Indoor Particulate Matters, Microbial Count Assessments, and Wheezing Symptoms among Toddlers in Urban Day Care Centers in the District of Seremban, Malaysia

Raihan Khamal, Zaleha Md Isa, Rosnah Sutan, Nor Mohd Razif Noraini, Hasanain Faisal Ghazi

Research output: Contribution to journalArticle

Abstract

INTRODUCTION: Indoor air quality in day care centers (DCCs) is an emerging research topic nowadays. Indoor air pollutants such as particulate matter (PM) and microbes have been linked to respiratory health effects in children, particularly asthma-related symptoms such as night coughs and wheezing due to early exposure to indoor air contaminants. OBJECTIVE: The aim of this study was to determine the association between wheezing symptoms among toddlers attending DCCs and indoor particulate matter, PM10, PM2.5, and microbial count level in urban DCCs in the District of Seremban, Malaysia. METHODS: Data collection was carried out at 10 DCCs located in the urban area of Seremban. Modified validated questionnaires were distributed to parents to obtain their children's health symptoms. The parameters measured were indoor PM2.5, PM10, carbon monoxide, total bacteria count, total fungus count, temperature, air velocity, and relative humidity using the National Institute for Occupational Safety and Health analytical method. RESULTS: All 10 DCCs investigated had at least one indoor air quality parameter exceeding the acceptable level of standard guidelines. The prevalence of toddlers having wheezing symptoms was 18.9%. There was a significant different in mean concentration of PM2.5 and total bacteria count between those with and those without wheezing symptoms (P = 0.02, P = 0.006). CONCLUSIONS: Urban DCCs are exposed to many air pollutants that may enter their buildings from various adjacent sources. The particle concentrations and presence of microbes in DCCs might increase the risk of exposed children for respiratory diseases, particularly asthma, in their later life.

Original languageEnglish
JournalAnnals of global health
Volume85
Issue number1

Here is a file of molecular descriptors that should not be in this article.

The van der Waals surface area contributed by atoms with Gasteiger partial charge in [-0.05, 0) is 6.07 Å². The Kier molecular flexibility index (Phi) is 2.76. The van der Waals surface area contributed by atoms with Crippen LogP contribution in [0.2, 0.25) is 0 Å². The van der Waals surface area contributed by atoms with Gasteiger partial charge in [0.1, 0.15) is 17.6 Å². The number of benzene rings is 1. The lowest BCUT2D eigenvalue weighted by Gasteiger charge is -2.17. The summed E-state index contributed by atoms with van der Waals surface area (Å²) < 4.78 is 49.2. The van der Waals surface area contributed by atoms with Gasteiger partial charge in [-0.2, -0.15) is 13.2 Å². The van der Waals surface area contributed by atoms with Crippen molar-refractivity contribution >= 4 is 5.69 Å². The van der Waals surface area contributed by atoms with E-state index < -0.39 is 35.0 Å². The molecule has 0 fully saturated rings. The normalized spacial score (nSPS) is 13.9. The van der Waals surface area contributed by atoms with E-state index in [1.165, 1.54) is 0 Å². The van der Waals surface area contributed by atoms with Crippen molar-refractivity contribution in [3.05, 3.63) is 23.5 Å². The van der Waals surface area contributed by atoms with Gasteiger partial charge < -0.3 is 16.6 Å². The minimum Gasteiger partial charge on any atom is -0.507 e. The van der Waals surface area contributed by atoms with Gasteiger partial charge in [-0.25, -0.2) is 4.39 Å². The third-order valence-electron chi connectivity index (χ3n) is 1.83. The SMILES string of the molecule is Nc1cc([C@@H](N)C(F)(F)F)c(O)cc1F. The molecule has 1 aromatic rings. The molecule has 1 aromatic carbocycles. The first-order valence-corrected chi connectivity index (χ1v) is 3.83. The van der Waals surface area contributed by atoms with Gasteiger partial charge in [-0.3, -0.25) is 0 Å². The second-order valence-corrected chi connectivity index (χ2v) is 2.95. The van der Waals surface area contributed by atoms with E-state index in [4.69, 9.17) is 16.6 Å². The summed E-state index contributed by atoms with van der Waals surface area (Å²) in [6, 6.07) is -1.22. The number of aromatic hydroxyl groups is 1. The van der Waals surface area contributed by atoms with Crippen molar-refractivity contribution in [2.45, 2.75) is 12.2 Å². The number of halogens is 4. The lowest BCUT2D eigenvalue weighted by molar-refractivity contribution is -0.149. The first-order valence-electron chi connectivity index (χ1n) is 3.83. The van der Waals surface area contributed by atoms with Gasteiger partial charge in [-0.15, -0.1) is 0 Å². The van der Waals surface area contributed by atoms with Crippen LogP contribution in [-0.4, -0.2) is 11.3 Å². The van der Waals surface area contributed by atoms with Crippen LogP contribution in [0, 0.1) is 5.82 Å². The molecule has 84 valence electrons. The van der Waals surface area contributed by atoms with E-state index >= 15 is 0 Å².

DOIs
Publication statusPublished - 22 Jan 2019

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Symptom Assessment
Particulate Matter
Malaysia
Respiratory Sounds
Indoor Air Pollution
Air Pollutants
Asthma
Air
National Institute for Occupational Safety and Health (U.S.)
Bacteria
Carbon Monoxide
Humidity
Cough
Fungi
Parents
Guidelines
Temperature
Health
Research

ASJC Scopus subject areas

  • Medicine(all)

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Indoor Particulate Matters, Microbial Count Assessments, and Wheezing Symptoms among Toddlers in Urban Day Care Centers in the District of Seremban, Malaysia. / Khamal, Raihan; Md Isa, Zaleha; Sutan, Rosnah; Noraini, Nor Mohd Razif; Ghazi, Hasanain Faisal.

In: Annals of global health, Vol. 85, No. 1, 22.01.2019.

Research output: Contribution to journalArticle

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abstract = "INTRODUCTION: Indoor air quality in day care centers (DCCs) is an emerging research topic nowadays. Indoor air pollutants such as particulate matter (PM) and microbes have been linked to respiratory health effects in children, particularly asthma-related symptoms such as night coughs and wheezing due to early exposure to indoor air contaminants. OBJECTIVE: The aim of this study was to determine the association between wheezing symptoms among toddlers attending DCCs and indoor particulate matter, PM10, PM2.5, and microbial count level in urban DCCs in the District of Seremban, Malaysia. METHODS: Data collection was carried out at 10 DCCs located in the urban area of Seremban. Modified validated questionnaires were distributed to parents to obtain their children's health symptoms. The parameters measured were indoor PM2.5, PM10, carbon monoxide, total bacteria count, total fungus count, temperature, air velocity, and relative humidity using the National Institute for Occupational Safety and Health analytical method. RESULTS: All 10 DCCs investigated had at least one indoor air quality parameter exceeding the acceptable level of standard guidelines. The prevalence of toddlers having wheezing symptoms was 18.9{\%}. There was a significant different in mean concentration of PM2.5 and total bacteria count between those with and those without wheezing symptoms (P = 0.02, P = 0.006). CONCLUSIONS: Urban DCCs are exposed to many air pollutants that may enter their buildings from various adjacent sources. The particle concentrations and presence of microbes in DCCs might increase the risk of exposed children for respiratory diseases, particularly asthma, in their later life.",
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